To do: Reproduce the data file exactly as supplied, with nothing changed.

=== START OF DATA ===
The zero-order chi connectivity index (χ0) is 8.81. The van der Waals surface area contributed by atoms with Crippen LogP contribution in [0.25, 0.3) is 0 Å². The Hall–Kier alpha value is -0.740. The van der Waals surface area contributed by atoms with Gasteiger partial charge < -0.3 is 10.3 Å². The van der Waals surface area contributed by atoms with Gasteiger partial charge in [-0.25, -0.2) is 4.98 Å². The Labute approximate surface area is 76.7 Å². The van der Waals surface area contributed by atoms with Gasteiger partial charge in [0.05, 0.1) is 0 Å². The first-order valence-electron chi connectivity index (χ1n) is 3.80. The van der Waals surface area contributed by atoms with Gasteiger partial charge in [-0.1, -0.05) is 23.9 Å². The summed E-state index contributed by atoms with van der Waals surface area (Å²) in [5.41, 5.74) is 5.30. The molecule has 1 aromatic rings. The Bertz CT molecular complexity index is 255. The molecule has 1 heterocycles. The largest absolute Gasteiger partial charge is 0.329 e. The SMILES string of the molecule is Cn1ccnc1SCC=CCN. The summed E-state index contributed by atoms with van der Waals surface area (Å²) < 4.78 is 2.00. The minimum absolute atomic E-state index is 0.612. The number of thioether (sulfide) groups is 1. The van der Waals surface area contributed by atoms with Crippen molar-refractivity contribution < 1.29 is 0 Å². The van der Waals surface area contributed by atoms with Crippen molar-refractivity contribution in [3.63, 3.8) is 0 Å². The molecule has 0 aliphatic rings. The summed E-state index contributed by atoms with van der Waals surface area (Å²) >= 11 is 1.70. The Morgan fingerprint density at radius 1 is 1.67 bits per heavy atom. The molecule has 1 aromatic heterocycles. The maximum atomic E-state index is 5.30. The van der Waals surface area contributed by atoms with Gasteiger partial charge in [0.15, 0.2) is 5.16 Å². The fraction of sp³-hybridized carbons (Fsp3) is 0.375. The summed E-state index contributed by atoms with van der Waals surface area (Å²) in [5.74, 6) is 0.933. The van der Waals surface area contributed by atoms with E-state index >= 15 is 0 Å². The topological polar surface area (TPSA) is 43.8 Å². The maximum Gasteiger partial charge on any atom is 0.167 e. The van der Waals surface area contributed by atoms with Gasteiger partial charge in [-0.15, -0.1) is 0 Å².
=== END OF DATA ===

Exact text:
The zero-order chi connectivity index (χ0) is 8.81. The van der Waals surface area contributed by atoms with Crippen LogP contribution in [0.25, 0.3) is 0 Å². The Hall–Kier alpha value is -0.740. The van der Waals surface area contributed by atoms with Gasteiger partial charge < -0.3 is 10.3 Å². The van der Waals surface area contributed by atoms with Gasteiger partial charge in [-0.25, -0.2) is 4.98 Å². The Labute approximate surface area is 76.7 Å². The van der Waals surface area contributed by atoms with Gasteiger partial charge in [0.05, 0.1) is 0 Å². The first-order valence-electron chi connectivity index (χ1n) is 3.80. The van der Waals surface area contributed by atoms with Gasteiger partial charge in [-0.1, -0.05) is 23.9 Å². The summed E-state index contributed by atoms with van der Waals surface area (Å²) in [5.41, 5.74) is 5.30. The molecule has 1 aromatic rings. The Bertz CT molecular complexity index is 255. The molecule has 1 heterocycles. The largest absolute Gasteiger partial charge is 0.329 e. The SMILES string of the molecule is Cn1ccnc1SCC=CCN. The summed E-state index contributed by atoms with van der Waals surface area (Å²) < 4.78 is 2.00. The minimum absolute atomic E-state index is 0.612. The number of thioether (sulfide) groups is 1. The van der Waals surface area contributed by atoms with Crippen molar-refractivity contribution < 1.29 is 0 Å². The van der Waals surface area contributed by atoms with Crippen molar-refractivity contribution in [3.63, 3.8) is 0 Å². The molecule has 0 aliphatic rings. The summed E-state index contributed by atoms with van der Waals surface area (Å²) >= 11 is 1.70. The Morgan fingerprint density at radius 1 is 1.67 bits per heavy atom. The molecule has 1 aromatic heterocycles. The maximum atomic E-state index is 5.30. The van der Waals surface area contributed by atoms with Gasteiger partial charge in [0.15, 0.2) is 5.16 Å². The fraction of sp³-hybridized carbons (Fsp3) is 0.375. The summed E-state index contributed by atoms with van der Waals surface area (Å²) in [5.74, 6) is 0.933. The van der Waals surface area contributed by atoms with E-state index >= 15 is 0 Å². The topological polar surface area (TPSA) is 43.8 Å². The maximum Gasteiger partial charge on any atom is 0.167 e. The van der Waals surface area contributed by atoms with Gasteiger partial charge in [-0.15, -0.1) is 0 Å².